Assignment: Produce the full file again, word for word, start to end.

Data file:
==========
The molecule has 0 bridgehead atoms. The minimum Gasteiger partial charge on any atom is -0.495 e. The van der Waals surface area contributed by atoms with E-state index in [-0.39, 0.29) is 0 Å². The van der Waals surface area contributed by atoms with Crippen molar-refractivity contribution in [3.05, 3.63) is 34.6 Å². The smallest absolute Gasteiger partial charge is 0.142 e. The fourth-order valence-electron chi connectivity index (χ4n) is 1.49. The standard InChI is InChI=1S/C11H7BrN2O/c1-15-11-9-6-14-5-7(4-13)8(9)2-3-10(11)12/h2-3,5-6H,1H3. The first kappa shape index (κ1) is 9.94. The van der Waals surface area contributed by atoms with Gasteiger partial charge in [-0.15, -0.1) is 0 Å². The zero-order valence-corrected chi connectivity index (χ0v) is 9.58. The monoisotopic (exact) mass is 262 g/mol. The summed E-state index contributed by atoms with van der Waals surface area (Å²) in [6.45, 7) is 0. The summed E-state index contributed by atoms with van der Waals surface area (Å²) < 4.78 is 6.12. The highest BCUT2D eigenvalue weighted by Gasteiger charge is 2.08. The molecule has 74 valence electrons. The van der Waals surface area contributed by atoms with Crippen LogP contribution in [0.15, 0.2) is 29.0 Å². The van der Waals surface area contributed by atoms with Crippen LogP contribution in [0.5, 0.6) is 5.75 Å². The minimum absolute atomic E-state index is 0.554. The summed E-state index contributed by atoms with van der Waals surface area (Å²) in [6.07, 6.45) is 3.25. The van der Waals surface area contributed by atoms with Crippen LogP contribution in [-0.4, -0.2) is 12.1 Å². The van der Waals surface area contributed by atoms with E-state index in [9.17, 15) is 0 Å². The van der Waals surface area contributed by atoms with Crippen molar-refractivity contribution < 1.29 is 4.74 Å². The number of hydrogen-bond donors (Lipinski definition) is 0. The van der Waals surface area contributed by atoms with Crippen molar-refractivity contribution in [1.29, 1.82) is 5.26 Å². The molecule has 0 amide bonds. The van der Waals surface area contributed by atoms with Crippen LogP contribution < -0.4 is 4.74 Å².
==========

The molecule has 0 bridgehead atoms. The minimum Gasteiger partial charge on any atom is -0.495 e. The van der Waals surface area contributed by atoms with E-state index in [-0.39, 0.29) is 0 Å². The van der Waals surface area contributed by atoms with Crippen molar-refractivity contribution in [3.05, 3.63) is 34.6 Å². The smallest absolute Gasteiger partial charge is 0.142 e. The fourth-order valence-electron chi connectivity index (χ4n) is 1.49. The standard InChI is InChI=1S/C11H7BrN2O/c1-15-11-9-6-14-5-7(4-13)8(9)2-3-10(11)12/h2-3,5-6H,1H3. The first kappa shape index (κ1) is 9.94. The van der Waals surface area contributed by atoms with Gasteiger partial charge in [-0.15, -0.1) is 0 Å². The zero-order valence-corrected chi connectivity index (χ0v) is 9.58. The monoisotopic (exact) mass is 262 g/mol. The summed E-state index contributed by atoms with van der Waals surface area (Å²) in [6.45, 7) is 0. The summed E-state index contributed by atoms with van der Waals surface area (Å²) < 4.78 is 6.12. The highest BCUT2D eigenvalue weighted by Gasteiger charge is 2.08. The molecule has 74 valence electrons. The van der Waals surface area contributed by atoms with Crippen LogP contribution in [0.15, 0.2) is 29.0 Å². The van der Waals surface area contributed by atoms with Crippen LogP contribution in [0.5, 0.6) is 5.75 Å². The minimum absolute atomic E-state index is 0.554. The summed E-state index contributed by atoms with van der Waals surface area (Å²) in [6.07, 6.45) is 3.25. The van der Waals surface area contributed by atoms with Crippen LogP contribution in [-0.4, -0.2) is 12.1 Å². The van der Waals surface area contributed by atoms with E-state index in [9.17, 15) is 0 Å². The van der Waals surface area contributed by atoms with Crippen molar-refractivity contribution < 1.29 is 4.74 Å². The number of hydrogen-bond donors (Lipinski definition) is 0. The van der Waals surface area contributed by atoms with Crippen molar-refractivity contribution in [1.29, 1.82) is 5.26 Å². The molecule has 0 amide bonds. The van der Waals surface area contributed by atoms with Crippen LogP contribution < -0.4 is 4.74 Å².